At IOActive Labs, I have the privilege of being part of a great team with some of the world’s best hackers. I also have access to really cool research on different technologies that uncovers security problems affecting widely used hardware and software. This gives me a solid understanding of the state of security for many different software and hardware devices, not just opinions based on theories and real life experience.
Currently, the term Internet-of-Things (IoT) is becoming a buzzword used in the media, announcements from hardware device manufacturers, etc. Basically, it’s used to describe an Internet with everything connected to it. It describes what we are seeing nowadays, including:
- Laptops, tablets, smartphones, set-top boxes, media-streaming devices, and data-storage devices
- Watches, glasses, and clothes
- Home appliances, home switches, home alarm systems, home cameras, and light bulbs
- Industrial devices and industrial control systems
- Cars, buses, trains, planes, and ships
- Medical devices and health systems
- Traffic sensors, seismic sensors, pollution sensors, and weather sensors
…and more; you name it, and it is or soon will be connected to the Internet.
While the devices and systems connected to the Internet are different, they have something in common–most of them suffer from serious security vulnerabilities. This is not a guess. It is based on IOActive Labs’ security research into many of these types of devices currently being used worldwide. Sadly, we are seeing almost the exact same vulnerabilities on these devices that have plagued software vendors over the last decade. Vulnerabilities that the most important software vendors are trying hard to eradicate. It seems that many hardware companies are following really poor security practices when adding software to their products and connecting them to the Internet. What is worse is that sometimes vendors don’t even respond to security vulnerability reports or just downplay the threat and don’t fix the vulnerabilities. Many vendors don’t even know how to properly deal with the security vulnerabilities being reported.
Some of common vulnerabilities IOActive Labs finds include:
- Sensitive data sent over insecure channels
Improper use of encryption
- No SSL certificate validation
- Things like encryption keys and signing certificates easily available to anyone
- Hardcoded credentials/backdoor accounts
- Lack of authentication and/or authorization
- Storage of sensitive data in clear text
- Unauthenticated and/or unauthorized firmware updates
- Lack of firmware integrity check during updates
- Use of insecure custom made protocols
Also, data ambition is working against vendors and is increasing attack surfaces considerably. For example, all data collected is sent to “vendor cloud” and device commands are sent from “vendor cloud”, instead of just allowing users to connect directly to and command their devices. Hacking into “vendor cloud” = thousands of devices compromised = lots of lost money.
Why should we worry about all of this? Well, these devices affect our everyday life and will continue to do so more and more. We’ve only seen the tip of the iceberg when it comes to the attacks that people, companies, and governments face and how easily they can be performed. If the situation doesn’t change soon, it is just matter of time before we witness attacks with tragic consequences.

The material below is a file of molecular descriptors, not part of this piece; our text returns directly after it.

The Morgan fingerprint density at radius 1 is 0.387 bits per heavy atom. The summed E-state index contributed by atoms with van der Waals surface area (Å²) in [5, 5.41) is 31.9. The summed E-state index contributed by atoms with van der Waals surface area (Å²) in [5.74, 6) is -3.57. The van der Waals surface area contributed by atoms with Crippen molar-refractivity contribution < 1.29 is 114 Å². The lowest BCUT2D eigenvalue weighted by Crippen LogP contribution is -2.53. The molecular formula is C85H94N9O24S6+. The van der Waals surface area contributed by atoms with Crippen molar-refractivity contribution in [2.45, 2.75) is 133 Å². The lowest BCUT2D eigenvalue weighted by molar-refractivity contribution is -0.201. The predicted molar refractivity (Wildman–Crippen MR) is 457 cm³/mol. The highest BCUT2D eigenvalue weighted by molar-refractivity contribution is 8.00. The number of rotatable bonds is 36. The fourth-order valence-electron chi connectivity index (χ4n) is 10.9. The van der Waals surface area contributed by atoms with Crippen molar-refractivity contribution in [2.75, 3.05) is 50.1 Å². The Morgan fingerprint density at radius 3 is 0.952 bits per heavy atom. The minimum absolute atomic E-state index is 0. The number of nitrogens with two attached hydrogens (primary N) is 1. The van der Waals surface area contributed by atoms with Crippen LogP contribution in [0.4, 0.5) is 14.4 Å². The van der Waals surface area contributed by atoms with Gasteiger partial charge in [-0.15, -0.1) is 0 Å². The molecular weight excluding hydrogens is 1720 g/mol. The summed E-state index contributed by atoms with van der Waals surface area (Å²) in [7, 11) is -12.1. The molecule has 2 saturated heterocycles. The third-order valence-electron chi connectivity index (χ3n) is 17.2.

If a headline like “+100K Digital Toilets from XYZ1.3 Inc. Found Sending Spam and Distributing Malware” doesn’t scare you because you think it’s funny and improbable, you could be wrong. We shouldn’t wait for headlines such as “Dozens of People Injured When Home Automation Devices Hacked” before we react.
Something must be done! From enforcing secure practices during product development to imposing high fines when products are hacked, action must be taken to prevent the loss of money and possibly even lives.
Companies should strongly consider:
- Training developers on secure development
- Implementing security development practices to improve software security
- Training company staff on security best practices
- Implementing a security patch development and distribution process
- Performing product design/architecture security reviews
- Performing source code security audits
- Performing product penetration tests
- Performing company network penetration tests
- Staying up-to-date with new security threats
- Creating a bug bounty program to reward reported vulnerabilities and clearly defining how vulnerabilities should be reported
- Implementing a security incident/emergency response team
It is difficult to give advice to end users given that the best solution is just not to buy or use many products because they are insecure by design. At this stage, it’s just matter of being lucky and hoping that you won’t be hacked. Maybe opportunistic vendors could come up with some novel solution such as an IPS/anti* device that will protect all of your devices from attacks. Just pray that the protection device itself is not vulnerable.
Sometimes end users are forced to live with insecure devices since there isn’t any way to turn them off or not to use them. These include devices provided by TV cable companies, electricity and gas companies, public services companies, governments, etc. These companies and the government should take responsibility for deploying secure products.
This is not BS–in a couple of days we will be releasing some of the extensive research I mentioned and on which this blog post is based.
I intend for this post to be a wakeup call for everyone! I’m really concerned about the current situation. In the meantime, I will use the term INTERNET-of-THREATS (not Internet-of-Things). Maybe this new buzzword will make us more conscious of the situation. If it doesn’t, then at least I have tried.